The Swedish Royals lead a pretty down-to-earth life but the trappings of rank are still very impressive. The Royal Palace dominates Gamla Stan and has a fine view out over the water. Inside it’s very grand but rather bland. However, the Royal Armory is a standout. It’s a different story at Drottningholm Palace, the family’s official residence, a bus or boat ride away at Lovon. It’s a splendid 17th-century waterfront building lavishly decorated with paintings, murals and furniture. There is a baroque theatre and extensive grounds with sweeping promenades past statues, fountains and topiary. When the royal family is in residence much is off-limits. Tip: The daily changing of the guard at the Royal Palace is a mix of grim-faced military discipline and pure theatre.
Tucked away in a quiet corner of Gamla Stan is Stockholm Cathedral, the oldest parts of which were consecrated in 1306. Pass through its doorway and you find yourself literally walking on history. Much of the floor is actually elaborate gravestones shiny from millions of footsteps passing over them. There are treasures at every turn. For example, on one side of the silver altar there’s an imposing wood sculpture of St George and the Dragon, on the other a 15th-century seven-branched bronze candelabra. Tip: Listen out for the carillon from the nearby German Church, which has been sounding four times a day since the mid-17th century.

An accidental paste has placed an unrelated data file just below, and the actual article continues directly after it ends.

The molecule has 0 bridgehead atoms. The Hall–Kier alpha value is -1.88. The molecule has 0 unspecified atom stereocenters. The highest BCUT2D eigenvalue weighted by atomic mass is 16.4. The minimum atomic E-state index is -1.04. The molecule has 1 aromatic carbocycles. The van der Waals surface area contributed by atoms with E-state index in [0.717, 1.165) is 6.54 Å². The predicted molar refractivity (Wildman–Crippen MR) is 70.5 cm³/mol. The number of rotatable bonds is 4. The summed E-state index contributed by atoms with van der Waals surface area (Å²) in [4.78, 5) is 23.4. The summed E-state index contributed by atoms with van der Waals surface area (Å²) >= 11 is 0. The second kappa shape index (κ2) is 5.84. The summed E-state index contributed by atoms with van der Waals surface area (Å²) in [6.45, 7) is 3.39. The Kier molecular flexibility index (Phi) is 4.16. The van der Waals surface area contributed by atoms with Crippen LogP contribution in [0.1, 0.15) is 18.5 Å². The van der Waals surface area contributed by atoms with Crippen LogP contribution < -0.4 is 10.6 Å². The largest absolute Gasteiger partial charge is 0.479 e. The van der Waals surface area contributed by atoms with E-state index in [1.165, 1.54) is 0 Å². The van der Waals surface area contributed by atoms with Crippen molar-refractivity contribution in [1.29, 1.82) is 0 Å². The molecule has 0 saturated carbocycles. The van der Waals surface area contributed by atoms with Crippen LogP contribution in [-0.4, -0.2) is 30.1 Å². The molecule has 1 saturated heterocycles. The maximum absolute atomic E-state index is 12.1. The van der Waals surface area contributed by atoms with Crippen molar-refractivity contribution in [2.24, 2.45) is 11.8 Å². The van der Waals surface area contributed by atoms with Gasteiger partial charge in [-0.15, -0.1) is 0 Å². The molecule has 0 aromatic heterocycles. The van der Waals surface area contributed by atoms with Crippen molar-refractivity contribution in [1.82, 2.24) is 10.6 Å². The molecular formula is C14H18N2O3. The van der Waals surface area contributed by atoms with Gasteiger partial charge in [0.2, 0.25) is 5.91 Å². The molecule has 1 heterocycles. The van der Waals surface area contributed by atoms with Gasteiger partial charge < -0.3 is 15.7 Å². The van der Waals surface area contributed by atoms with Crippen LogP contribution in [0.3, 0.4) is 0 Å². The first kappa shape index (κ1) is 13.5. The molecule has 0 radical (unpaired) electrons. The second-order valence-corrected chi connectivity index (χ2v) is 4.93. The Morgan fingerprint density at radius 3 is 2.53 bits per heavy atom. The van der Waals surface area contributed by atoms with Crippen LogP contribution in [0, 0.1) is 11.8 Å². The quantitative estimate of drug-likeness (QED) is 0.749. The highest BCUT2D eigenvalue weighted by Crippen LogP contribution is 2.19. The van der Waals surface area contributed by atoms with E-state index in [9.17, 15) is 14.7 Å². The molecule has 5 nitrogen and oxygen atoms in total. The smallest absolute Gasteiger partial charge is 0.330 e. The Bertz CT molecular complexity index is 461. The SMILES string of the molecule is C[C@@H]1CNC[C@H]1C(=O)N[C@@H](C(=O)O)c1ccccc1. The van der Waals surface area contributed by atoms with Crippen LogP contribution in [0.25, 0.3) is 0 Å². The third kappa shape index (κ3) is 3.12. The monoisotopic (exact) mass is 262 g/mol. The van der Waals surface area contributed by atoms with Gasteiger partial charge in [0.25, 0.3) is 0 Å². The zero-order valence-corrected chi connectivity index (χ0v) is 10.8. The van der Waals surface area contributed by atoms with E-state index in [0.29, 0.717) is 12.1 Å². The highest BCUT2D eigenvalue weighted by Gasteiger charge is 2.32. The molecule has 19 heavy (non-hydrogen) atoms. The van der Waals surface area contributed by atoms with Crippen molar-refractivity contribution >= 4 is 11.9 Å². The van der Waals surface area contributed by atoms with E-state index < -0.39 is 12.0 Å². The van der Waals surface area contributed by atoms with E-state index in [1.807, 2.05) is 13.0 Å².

Take to the water for a different perspective of Stockholm and surrounding area. A varied flotilla leaves from the end of the Strand every day. One of the full-day tours is called a Thousand Island Cruise. We spent a happy couple of hours doing a huge loop that took us under bridges, through canals, cruising alongside historic wood sailing vessels, past beautiful landscaped shoreline and right into the heart of the city. Tip: Arriving in Stockholm by boat (from Helsinki) is a treat weaving through a galaxy of islands dotted with brightly coloured wooden cottages.
There are regular ferry links between Stockholm and Helsinki and air links with most European cities. MORE Visitsweden.com, visitstockholm.com. Several attractions have limited opening times in winter.